Adapting a projection lens to a studio light

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David Brown

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I have need (desire) of a very concentrated, but not necessarily bright, light source for small still life setups. A slide projector would work, but it is difficult to position and awkward on a light stand or tripod. However, a projector lens on a studio light fixture might do the trick. I have thought that scavenging a mount from an old carousel type projector and adapting it for the front of a light might be the ticket. (I already have five different lenses I can use.)

Any thought on how to go about this/ Anyone done anything similar?

Cheers,
 

AgX

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A slide projector would work, but it is difficult to position and awkward on a light stand or tripod.

There have been special plates to mount on a camera tripod to accept a projector, but yes, for horizontal projection.
But fixing a large camera-plate to some wooden board and mounting a slide projector onto that, in a way it cold not slide off, should not be that of a problem. If a heavy duty camera tripod with head is at hand (and not used for the camera taking that still-life) using a slide projector should be a reaonable makeshift solution.
At least over here the latest projector models all got a plastic cover and are quite lightweight.
 

jtk

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I've seen something like that done on architectural models with common flashlights...

Consider "painting with light" technique. Today's high-intensity, ultra-cheap flashlights could be choked down to cover a small area, while held at enough distance to get out of the field of view.... Probably no need for a projector.

Long exposure, overall set lighting and then spot lighting as desired with the flashlight.
 

AgX

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However a slide projector yields high-end light evenness in comparison to a flashlight.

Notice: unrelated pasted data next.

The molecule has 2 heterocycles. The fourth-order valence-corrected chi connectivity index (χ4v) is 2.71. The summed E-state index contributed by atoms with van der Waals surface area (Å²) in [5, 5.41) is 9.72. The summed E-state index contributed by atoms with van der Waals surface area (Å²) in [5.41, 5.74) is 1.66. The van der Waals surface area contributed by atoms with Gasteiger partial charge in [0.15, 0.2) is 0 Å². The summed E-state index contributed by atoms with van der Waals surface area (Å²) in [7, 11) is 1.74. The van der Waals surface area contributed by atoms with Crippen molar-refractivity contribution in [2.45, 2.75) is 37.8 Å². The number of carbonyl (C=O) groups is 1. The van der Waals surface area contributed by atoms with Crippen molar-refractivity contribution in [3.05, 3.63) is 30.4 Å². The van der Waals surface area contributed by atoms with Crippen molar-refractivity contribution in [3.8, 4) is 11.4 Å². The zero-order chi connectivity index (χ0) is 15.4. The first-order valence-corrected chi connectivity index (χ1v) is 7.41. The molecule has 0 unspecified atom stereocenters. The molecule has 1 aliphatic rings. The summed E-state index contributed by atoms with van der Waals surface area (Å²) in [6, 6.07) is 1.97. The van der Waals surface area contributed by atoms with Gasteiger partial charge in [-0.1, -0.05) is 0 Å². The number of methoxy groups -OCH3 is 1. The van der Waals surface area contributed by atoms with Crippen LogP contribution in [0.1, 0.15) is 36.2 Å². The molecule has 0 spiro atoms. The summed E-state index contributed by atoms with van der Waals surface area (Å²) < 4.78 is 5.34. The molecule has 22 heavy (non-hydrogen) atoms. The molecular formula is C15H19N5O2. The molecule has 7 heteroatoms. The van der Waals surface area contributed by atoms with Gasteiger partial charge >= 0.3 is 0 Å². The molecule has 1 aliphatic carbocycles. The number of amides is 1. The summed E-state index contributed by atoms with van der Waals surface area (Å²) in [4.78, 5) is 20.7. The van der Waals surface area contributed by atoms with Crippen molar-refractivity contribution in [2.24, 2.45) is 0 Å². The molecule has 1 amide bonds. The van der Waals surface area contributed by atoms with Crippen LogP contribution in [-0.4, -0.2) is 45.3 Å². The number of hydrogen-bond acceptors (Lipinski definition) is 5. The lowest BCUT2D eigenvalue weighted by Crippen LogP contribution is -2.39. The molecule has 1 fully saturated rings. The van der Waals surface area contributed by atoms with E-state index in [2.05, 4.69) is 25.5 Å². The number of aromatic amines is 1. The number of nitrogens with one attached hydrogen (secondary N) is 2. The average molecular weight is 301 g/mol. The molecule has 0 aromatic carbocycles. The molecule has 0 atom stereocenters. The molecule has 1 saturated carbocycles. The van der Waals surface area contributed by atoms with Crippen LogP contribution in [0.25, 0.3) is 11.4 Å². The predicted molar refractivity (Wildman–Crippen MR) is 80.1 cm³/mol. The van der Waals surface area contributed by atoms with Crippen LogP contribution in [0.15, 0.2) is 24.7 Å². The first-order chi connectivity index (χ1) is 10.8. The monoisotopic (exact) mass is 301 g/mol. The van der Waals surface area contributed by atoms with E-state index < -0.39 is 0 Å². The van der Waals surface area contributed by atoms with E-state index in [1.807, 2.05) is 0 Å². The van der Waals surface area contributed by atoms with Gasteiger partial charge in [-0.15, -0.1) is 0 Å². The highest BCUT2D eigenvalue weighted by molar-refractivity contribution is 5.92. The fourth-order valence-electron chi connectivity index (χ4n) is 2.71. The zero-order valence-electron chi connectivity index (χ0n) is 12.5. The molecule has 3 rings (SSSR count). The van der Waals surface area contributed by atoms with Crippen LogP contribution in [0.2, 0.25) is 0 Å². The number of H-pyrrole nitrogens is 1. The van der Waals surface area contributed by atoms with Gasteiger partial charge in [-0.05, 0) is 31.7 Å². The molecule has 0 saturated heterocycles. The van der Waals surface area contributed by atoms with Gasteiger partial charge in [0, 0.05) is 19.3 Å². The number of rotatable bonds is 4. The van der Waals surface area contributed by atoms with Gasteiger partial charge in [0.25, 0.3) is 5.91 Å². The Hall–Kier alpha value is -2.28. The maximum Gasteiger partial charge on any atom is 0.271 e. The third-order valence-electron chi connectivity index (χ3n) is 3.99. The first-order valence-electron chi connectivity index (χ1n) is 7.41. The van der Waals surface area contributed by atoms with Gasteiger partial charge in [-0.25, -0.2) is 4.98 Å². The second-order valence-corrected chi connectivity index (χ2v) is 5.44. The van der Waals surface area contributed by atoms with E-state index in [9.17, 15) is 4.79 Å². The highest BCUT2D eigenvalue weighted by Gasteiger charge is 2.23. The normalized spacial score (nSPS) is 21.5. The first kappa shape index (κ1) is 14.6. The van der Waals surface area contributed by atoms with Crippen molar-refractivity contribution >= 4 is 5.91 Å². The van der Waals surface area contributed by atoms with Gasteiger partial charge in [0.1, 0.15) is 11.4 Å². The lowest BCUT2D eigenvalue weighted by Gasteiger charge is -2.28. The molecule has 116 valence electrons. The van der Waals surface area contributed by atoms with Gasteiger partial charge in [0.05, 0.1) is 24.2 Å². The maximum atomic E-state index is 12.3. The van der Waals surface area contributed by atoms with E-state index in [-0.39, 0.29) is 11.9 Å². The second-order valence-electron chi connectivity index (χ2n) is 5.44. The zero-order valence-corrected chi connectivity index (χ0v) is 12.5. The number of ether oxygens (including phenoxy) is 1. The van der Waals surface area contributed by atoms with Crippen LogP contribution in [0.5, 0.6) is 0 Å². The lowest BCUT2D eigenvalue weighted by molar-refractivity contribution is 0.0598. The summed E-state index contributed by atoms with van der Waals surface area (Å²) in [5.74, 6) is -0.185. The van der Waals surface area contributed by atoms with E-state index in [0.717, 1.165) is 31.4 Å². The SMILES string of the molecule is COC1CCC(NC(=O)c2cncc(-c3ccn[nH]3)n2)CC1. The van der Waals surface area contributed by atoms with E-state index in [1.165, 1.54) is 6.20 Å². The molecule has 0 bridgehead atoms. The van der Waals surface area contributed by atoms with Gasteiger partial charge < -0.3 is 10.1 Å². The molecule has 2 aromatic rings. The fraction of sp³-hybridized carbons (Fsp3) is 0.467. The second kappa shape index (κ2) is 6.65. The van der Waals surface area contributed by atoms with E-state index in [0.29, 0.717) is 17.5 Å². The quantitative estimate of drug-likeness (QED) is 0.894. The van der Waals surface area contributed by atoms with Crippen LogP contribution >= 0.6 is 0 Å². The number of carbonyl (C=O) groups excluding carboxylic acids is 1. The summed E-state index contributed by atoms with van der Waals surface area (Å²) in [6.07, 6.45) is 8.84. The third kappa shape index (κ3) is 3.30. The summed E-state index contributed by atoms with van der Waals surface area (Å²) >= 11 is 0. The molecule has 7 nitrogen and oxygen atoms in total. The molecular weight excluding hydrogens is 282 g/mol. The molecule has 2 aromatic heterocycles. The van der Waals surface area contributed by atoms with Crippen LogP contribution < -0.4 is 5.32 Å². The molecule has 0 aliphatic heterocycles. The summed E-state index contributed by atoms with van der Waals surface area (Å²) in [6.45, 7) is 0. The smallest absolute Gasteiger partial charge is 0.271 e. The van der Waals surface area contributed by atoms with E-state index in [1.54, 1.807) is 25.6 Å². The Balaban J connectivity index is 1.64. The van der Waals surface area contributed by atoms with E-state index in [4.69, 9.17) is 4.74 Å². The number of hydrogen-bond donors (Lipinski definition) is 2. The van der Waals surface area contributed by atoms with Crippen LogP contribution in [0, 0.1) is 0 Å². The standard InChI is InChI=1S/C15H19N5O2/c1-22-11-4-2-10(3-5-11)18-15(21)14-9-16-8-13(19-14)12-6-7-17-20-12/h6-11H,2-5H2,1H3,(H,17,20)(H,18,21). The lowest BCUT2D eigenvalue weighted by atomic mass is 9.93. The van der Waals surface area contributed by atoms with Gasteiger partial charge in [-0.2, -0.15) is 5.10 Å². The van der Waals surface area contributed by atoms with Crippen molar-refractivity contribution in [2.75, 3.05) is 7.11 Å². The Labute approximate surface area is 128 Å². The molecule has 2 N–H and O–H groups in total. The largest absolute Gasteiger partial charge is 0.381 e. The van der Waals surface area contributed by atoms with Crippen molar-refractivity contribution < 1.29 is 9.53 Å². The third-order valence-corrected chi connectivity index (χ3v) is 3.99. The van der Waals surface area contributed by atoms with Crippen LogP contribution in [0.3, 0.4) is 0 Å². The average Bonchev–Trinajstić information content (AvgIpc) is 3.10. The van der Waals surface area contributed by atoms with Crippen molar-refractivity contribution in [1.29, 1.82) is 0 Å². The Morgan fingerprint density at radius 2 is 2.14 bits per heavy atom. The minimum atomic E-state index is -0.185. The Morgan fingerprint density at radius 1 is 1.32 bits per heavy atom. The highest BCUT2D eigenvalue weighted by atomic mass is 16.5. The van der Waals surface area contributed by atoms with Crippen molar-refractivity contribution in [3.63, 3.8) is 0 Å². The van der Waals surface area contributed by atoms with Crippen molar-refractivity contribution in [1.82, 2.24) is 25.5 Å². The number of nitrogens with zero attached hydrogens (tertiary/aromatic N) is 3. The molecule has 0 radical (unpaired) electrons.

jtk

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However a slide projector yields high-end light evenness in comparison to a flashlight.

He doesn't seem to be looking for "high-end light", may be looking to softly add in a small area to the overall light on his model. As well, the new high-intensity flashlights seem very even due to the many LEDs.

IF he's looking for a sharp-edged spotlight effect that slide projector idea would be one answer...
 
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Now that a flashlight is mentioned...

Flashlight velcroed or taped to a light stand, with a homemade directional emitter, to wit: a drinking straw snoot fitted in front of the flashlight. With or without a diffuser such as opal film or translucent paper. Experiment with drinking straw length and amount of translucency. The drinking straw snoot can be found using Google.

A small diameter LED high intensity flashlight might be what you are looking for.
 
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David Brown

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There have been special plates to mount on a camera tripod to accept a projector, but yes, for horizontal projection.
But fixing a large camera-plate to some wooden board and mounting a slide projector onto that, in a way it cold not slide off, should not be that of a problem. If a heavy duty camera tripod with head is at hand (and not used for the camera taking that still-life) using a slide projector should be a reaonable makeshift solution.